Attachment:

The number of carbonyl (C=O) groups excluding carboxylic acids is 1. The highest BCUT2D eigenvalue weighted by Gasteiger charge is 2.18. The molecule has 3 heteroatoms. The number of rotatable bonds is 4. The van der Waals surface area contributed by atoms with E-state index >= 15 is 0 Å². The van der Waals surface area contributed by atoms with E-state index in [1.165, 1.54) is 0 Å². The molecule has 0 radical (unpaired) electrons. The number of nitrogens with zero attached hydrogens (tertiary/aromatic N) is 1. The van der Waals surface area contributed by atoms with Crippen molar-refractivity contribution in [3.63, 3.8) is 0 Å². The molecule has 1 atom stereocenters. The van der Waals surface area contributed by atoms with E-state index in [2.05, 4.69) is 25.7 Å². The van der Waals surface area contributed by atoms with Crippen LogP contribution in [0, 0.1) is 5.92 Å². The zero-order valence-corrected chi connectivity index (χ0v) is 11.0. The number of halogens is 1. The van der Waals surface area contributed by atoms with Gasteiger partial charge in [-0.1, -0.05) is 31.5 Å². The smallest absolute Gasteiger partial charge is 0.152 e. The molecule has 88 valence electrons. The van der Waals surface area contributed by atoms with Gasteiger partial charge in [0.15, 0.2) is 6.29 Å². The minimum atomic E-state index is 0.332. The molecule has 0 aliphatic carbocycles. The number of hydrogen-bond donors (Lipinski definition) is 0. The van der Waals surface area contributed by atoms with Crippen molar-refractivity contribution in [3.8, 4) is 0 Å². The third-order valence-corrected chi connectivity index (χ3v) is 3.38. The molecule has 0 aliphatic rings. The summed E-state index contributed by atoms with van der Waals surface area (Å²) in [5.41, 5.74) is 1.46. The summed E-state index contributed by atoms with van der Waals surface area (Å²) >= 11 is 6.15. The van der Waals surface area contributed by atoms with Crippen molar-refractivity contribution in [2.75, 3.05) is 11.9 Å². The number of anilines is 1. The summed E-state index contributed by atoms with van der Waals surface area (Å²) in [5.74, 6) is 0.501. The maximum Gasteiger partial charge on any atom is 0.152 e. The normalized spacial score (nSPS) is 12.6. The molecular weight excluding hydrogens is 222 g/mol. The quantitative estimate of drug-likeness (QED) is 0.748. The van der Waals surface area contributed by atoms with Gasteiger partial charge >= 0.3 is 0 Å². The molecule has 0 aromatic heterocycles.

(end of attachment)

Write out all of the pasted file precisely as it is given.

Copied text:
The number of carbonyl (C=O) groups excluding carboxylic acids is 1. The highest BCUT2D eigenvalue weighted by Gasteiger charge is 2.18. The molecule has 3 heteroatoms. The number of rotatable bonds is 4. The van der Waals surface area contributed by atoms with E-state index >= 15 is 0 Å². The van der Waals surface area contributed by atoms with E-state index in [1.165, 1.54) is 0 Å². The molecule has 0 radical (unpaired) electrons. The number of nitrogens with zero attached hydrogens (tertiary/aromatic N) is 1. The van der Waals surface area contributed by atoms with Crippen molar-refractivity contribution in [3.63, 3.8) is 0 Å². The molecule has 1 atom stereocenters. The van der Waals surface area contributed by atoms with E-state index in [2.05, 4.69) is 25.7 Å². The van der Waals surface area contributed by atoms with Crippen LogP contribution in [0, 0.1) is 5.92 Å². The zero-order valence-corrected chi connectivity index (χ0v) is 11.0. The number of halogens is 1. The van der Waals surface area contributed by atoms with Gasteiger partial charge in [-0.1, -0.05) is 31.5 Å². The smallest absolute Gasteiger partial charge is 0.152 e. The molecule has 88 valence electrons. The van der Waals surface area contributed by atoms with Gasteiger partial charge in [0.15, 0.2) is 6.29 Å². The minimum atomic E-state index is 0.332. The molecule has 0 aliphatic carbocycles. The number of hydrogen-bond donors (Lipinski definition) is 0. The van der Waals surface area contributed by atoms with Crippen molar-refractivity contribution in [3.8, 4) is 0 Å². The third-order valence-corrected chi connectivity index (χ3v) is 3.38. The molecule has 0 aliphatic rings. The summed E-state index contributed by atoms with van der Waals surface area (Å²) in [5.41, 5.74) is 1.46. The summed E-state index contributed by atoms with van der Waals surface area (Å²) >= 11 is 6.15. The van der Waals surface area contributed by atoms with Crippen molar-refractivity contribution in [2.75, 3.05) is 11.9 Å². The number of anilines is 1. The summed E-state index contributed by atoms with van der Waals surface area (Å²) in [5.74, 6) is 0.501. The maximum Gasteiger partial charge on any atom is 0.152 e. The normalized spacial score (nSPS) is 12.6. The molecular weight excluding hydrogens is 222 g/mol. The quantitative estimate of drug-likeness (QED) is 0.748. The van der Waals surface area contributed by atoms with Gasteiger partial charge >= 0.3 is 0 Å². The molecule has 0 aromatic heterocycles.